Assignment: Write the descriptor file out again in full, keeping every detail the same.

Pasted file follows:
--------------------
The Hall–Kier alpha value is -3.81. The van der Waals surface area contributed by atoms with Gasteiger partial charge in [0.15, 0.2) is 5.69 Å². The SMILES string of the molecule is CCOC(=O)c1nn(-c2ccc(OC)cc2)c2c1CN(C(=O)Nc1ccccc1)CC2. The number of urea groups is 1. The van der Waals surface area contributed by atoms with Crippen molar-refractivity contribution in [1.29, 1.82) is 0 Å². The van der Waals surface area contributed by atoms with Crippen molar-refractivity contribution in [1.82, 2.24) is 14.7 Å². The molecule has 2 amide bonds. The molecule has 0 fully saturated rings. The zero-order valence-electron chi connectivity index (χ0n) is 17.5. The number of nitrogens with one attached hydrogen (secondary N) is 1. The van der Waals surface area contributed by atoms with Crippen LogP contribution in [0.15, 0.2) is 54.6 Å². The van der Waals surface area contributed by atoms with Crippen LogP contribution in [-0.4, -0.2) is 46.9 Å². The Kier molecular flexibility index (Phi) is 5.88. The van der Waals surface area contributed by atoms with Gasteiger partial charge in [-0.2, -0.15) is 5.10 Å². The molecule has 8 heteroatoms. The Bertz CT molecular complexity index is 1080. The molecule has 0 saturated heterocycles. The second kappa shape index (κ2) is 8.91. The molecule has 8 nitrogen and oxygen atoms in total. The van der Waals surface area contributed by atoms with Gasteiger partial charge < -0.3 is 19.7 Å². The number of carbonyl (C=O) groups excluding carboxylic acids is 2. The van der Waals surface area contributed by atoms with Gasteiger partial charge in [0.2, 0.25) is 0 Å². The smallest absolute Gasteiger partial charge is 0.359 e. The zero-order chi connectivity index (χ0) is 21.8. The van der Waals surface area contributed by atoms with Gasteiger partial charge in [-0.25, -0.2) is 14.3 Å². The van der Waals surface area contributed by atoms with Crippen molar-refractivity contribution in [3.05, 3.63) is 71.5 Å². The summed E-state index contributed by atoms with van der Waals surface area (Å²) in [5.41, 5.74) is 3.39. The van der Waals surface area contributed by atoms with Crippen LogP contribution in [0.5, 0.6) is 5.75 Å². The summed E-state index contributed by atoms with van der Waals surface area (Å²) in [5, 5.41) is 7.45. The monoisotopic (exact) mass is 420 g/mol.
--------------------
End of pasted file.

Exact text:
The Hall–Kier alpha value is -3.81. The van der Waals surface area contributed by atoms with Gasteiger partial charge in [0.15, 0.2) is 5.69 Å². The SMILES string of the molecule is CCOC(=O)c1nn(-c2ccc(OC)cc2)c2c1CN(C(=O)Nc1ccccc1)CC2. The number of urea groups is 1. The van der Waals surface area contributed by atoms with Crippen molar-refractivity contribution in [1.29, 1.82) is 0 Å². The van der Waals surface area contributed by atoms with Crippen molar-refractivity contribution in [1.82, 2.24) is 14.7 Å². The molecule has 2 amide bonds. The molecule has 0 fully saturated rings. The zero-order valence-electron chi connectivity index (χ0n) is 17.5. The number of nitrogens with one attached hydrogen (secondary N) is 1. The van der Waals surface area contributed by atoms with Crippen LogP contribution in [0.15, 0.2) is 54.6 Å². The van der Waals surface area contributed by atoms with Crippen LogP contribution in [-0.4, -0.2) is 46.9 Å². The Kier molecular flexibility index (Phi) is 5.88. The van der Waals surface area contributed by atoms with Gasteiger partial charge in [-0.2, -0.15) is 5.10 Å². The molecule has 8 heteroatoms. The Bertz CT molecular complexity index is 1080. The molecule has 0 saturated heterocycles. The second kappa shape index (κ2) is 8.91. The molecule has 8 nitrogen and oxygen atoms in total. The van der Waals surface area contributed by atoms with Gasteiger partial charge < -0.3 is 19.7 Å². The number of carbonyl (C=O) groups excluding carboxylic acids is 2. The van der Waals surface area contributed by atoms with Gasteiger partial charge in [0.2, 0.25) is 0 Å². The smallest absolute Gasteiger partial charge is 0.359 e. The zero-order chi connectivity index (χ0) is 21.8. The van der Waals surface area contributed by atoms with Gasteiger partial charge in [-0.25, -0.2) is 14.3 Å². The van der Waals surface area contributed by atoms with Crippen molar-refractivity contribution in [3.05, 3.63) is 71.5 Å². The summed E-state index contributed by atoms with van der Waals surface area (Å²) in [5.41, 5.74) is 3.39. The van der Waals surface area contributed by atoms with Crippen LogP contribution in [0.5, 0.6) is 5.75 Å². The summed E-state index contributed by atoms with van der Waals surface area (Å²) in [5, 5.41) is 7.45. The monoisotopic (exact) mass is 420 g/mol.